The phonathon room on campus is full of overlapping chatter as a dozen faculty members talk into headsets, fielding questions as they scroll through course descriptions. This is the heart of the summer advising program, an effort to connect students to Dickinson in a unique way before they ever hit campus. Shalom Staub, associate provost and first-year class dean, is overseeing the program, which is an effort to reach by phone, e-mail or any other means available all of the incoming first-year students before they start registering for classes.
Before Dean of Advising Shirley King created the summer advising program six or so years ago, students would arrive at the end of August only registered for their first-year seminar, and then they would meet with their first-year academic advisors to get the rest of their class lineup in place. But imagine a handful of professors sitting down with 608 students—this year's total—right before registration begins to counsel them on all of the class-selection possibilities. "It was a huge challenge for the faculty to meet with each student individually in a single day," Staub says, shaking his head at the memory.
Summer advising now takes students through this first-semester guidance and prepares them for the course-request period, allowing them to enjoy Orientation and get a good grasp on the classes they both need and want to take before registrations begins. (Another component recently implemented toward achieving fit between first-years and their seminars is an algorithm created by Associate Professor of Mathematics Dick Forrester and his former student Thanh To.)
This is Staub's second year overseeing summer advising, a hell-or-high-water exercise in tracking down students who are often, as Staub puts it, "off the grid"—unreachable by chance or by choice. "They're hiking someplace or literally in the middle of Africa, and even their parents can't reach them. Others are reachable but just … aren't," he concludes with a laugh. So tracking them down falls to Staub (equal parts detective and academic advisor), and then he and a team of faculty members and Student Director of Orientation Travis Brown '13 occupy the phonathon room for two weeks.
Brown was brought on board this year to serve as the program's operator, fielding calls and transferring students to the summer advisors, but Staub found that the process could be well served if Brown also logged on to the class of 2016 Facebook page to manage the requests, queries and misinformation.
"Last year I noticed that upperclass students were posting all kind of messages about course selection that didn't always contain the best advice," Staub says. "This was tough enough, but then incoming first-year students were even giving each other advice. So I had to jump in to moderate." While this proved mostly effective, Brown was able this year to engage his fellow students on a different level, speaking as an equal instead of as an administrator.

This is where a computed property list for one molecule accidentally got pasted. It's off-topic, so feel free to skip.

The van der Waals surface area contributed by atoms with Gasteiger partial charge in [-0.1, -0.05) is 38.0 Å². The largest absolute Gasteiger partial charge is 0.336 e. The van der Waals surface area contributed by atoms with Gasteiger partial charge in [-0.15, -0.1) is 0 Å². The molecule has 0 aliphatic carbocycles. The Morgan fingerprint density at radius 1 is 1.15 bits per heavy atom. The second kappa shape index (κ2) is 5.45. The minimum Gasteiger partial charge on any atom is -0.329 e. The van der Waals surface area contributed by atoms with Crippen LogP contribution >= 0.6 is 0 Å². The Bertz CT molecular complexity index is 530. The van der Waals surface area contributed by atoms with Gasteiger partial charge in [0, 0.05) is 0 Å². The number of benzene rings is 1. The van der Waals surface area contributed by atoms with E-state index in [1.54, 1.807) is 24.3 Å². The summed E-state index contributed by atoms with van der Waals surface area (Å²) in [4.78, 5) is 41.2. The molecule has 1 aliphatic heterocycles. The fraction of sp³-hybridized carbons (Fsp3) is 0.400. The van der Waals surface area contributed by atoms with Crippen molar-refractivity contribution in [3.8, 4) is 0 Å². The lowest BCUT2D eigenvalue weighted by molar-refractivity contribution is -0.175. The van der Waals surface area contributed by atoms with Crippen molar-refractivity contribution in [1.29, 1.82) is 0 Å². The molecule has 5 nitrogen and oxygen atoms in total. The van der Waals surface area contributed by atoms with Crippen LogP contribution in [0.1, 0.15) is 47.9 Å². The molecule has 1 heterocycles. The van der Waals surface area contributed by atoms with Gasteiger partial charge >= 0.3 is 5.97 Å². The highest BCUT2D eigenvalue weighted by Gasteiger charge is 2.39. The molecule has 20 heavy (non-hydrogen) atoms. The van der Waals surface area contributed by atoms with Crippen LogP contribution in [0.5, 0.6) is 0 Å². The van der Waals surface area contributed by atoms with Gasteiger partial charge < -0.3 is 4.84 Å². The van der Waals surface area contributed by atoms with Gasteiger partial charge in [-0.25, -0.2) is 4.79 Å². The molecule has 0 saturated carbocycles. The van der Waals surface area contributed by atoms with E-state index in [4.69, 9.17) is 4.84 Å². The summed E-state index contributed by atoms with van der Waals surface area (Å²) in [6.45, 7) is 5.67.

This year the summer advising team reached the ultimate goal: Every student was contacted. "We've never before hit 100 percent," Staub says, "so I'm really proud of that." All but four of those 608 incoming first-years registered for classes during or hours after the advising period ended, so the percentage of students showing up not registered for classes is less than 1 percent.
And there is, of course, room for adjusting schedules after the first round of calls comes to an end, when the team takes to the phones again on August 8, during the course-adjustment period. At this point, students are shown how they can make various class schedules work, using the whole first year instead of just the first semester. "This eases students' and parents' anxiety," Staub says. "We help students see that any course they take will help them toward their graduation requirements, and they can get creative."
And when students get creative, they get excited about showing up on campus, taking the classes that will shape the directions of their lives.
"The net result of all of this is that when students come onto campus, they're not panicking about classes, and they know what they want to do," Staub explains. "When a student gets excited about a subject area and balances delving deeply into that subject area with broadly being exposed to the range of subjects a liberal-arts education offers, he or she can emerge from Dickinson really thoughtful and well-rounded and able to do some serious and critical thinking."
"The Facebook page was very active early on, when only a few students had spoken with an advisor," Brown says. "It calmed down quite a bit in regards to advising questions as more students had been contacted." With the process in hand, Brown found himself right where Staub had been the previous year in addressing varying forms of advice: "In some cases, the process had changed, and so what upperclassmen believed was good, reliable advice was actually misinformation."
Published Aug. 8, 2012